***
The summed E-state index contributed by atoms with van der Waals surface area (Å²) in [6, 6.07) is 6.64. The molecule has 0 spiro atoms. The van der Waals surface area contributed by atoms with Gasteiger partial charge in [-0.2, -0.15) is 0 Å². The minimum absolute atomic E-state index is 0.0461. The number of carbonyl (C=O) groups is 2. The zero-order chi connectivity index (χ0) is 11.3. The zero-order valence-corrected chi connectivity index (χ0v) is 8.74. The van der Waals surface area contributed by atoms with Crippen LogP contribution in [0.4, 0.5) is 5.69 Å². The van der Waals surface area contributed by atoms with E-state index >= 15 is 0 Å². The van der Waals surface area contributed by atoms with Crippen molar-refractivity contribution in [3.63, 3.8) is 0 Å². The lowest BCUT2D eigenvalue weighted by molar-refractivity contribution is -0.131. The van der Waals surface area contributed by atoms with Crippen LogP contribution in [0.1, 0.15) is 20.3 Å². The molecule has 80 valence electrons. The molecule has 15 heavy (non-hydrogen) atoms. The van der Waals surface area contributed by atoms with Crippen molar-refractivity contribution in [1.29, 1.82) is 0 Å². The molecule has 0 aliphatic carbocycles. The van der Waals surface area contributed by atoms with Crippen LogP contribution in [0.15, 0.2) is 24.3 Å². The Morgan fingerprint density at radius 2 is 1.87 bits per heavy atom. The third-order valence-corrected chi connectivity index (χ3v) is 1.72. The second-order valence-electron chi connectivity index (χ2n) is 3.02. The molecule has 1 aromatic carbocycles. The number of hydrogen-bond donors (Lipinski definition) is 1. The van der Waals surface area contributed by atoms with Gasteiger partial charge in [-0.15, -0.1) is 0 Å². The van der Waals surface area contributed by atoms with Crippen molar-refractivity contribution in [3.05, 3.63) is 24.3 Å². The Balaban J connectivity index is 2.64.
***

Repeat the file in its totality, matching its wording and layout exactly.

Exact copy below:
The summed E-state index contributed by atoms with van der Waals surface area (Å²) in [6, 6.07) is 6.64. The molecule has 0 spiro atoms. The van der Waals surface area contributed by atoms with Gasteiger partial charge in [-0.2, -0.15) is 0 Å². The minimum absolute atomic E-state index is 0.0461. The number of carbonyl (C=O) groups is 2. The zero-order chi connectivity index (χ0) is 11.3. The zero-order valence-corrected chi connectivity index (χ0v) is 8.74. The van der Waals surface area contributed by atoms with Crippen LogP contribution in [0.4, 0.5) is 5.69 Å². The van der Waals surface area contributed by atoms with E-state index >= 15 is 0 Å². The van der Waals surface area contributed by atoms with Crippen molar-refractivity contribution in [3.63, 3.8) is 0 Å². The lowest BCUT2D eigenvalue weighted by molar-refractivity contribution is -0.131. The van der Waals surface area contributed by atoms with Crippen LogP contribution in [0.1, 0.15) is 20.3 Å². The molecule has 80 valence electrons. The molecule has 15 heavy (non-hydrogen) atoms. The van der Waals surface area contributed by atoms with Crippen molar-refractivity contribution in [1.29, 1.82) is 0 Å². The molecule has 0 aliphatic carbocycles. The van der Waals surface area contributed by atoms with Crippen LogP contribution in [0.15, 0.2) is 24.3 Å². The Morgan fingerprint density at radius 2 is 1.87 bits per heavy atom. The third-order valence-corrected chi connectivity index (χ3v) is 1.72. The second-order valence-electron chi connectivity index (χ2n) is 3.02. The molecule has 1 aromatic carbocycles. The number of hydrogen-bond donors (Lipinski definition) is 1. The van der Waals surface area contributed by atoms with Gasteiger partial charge in [-0.15, -0.1) is 0 Å². The van der Waals surface area contributed by atoms with Crippen molar-refractivity contribution in [3.05, 3.63) is 24.3 Å². The Balaban J connectivity index is 2.64.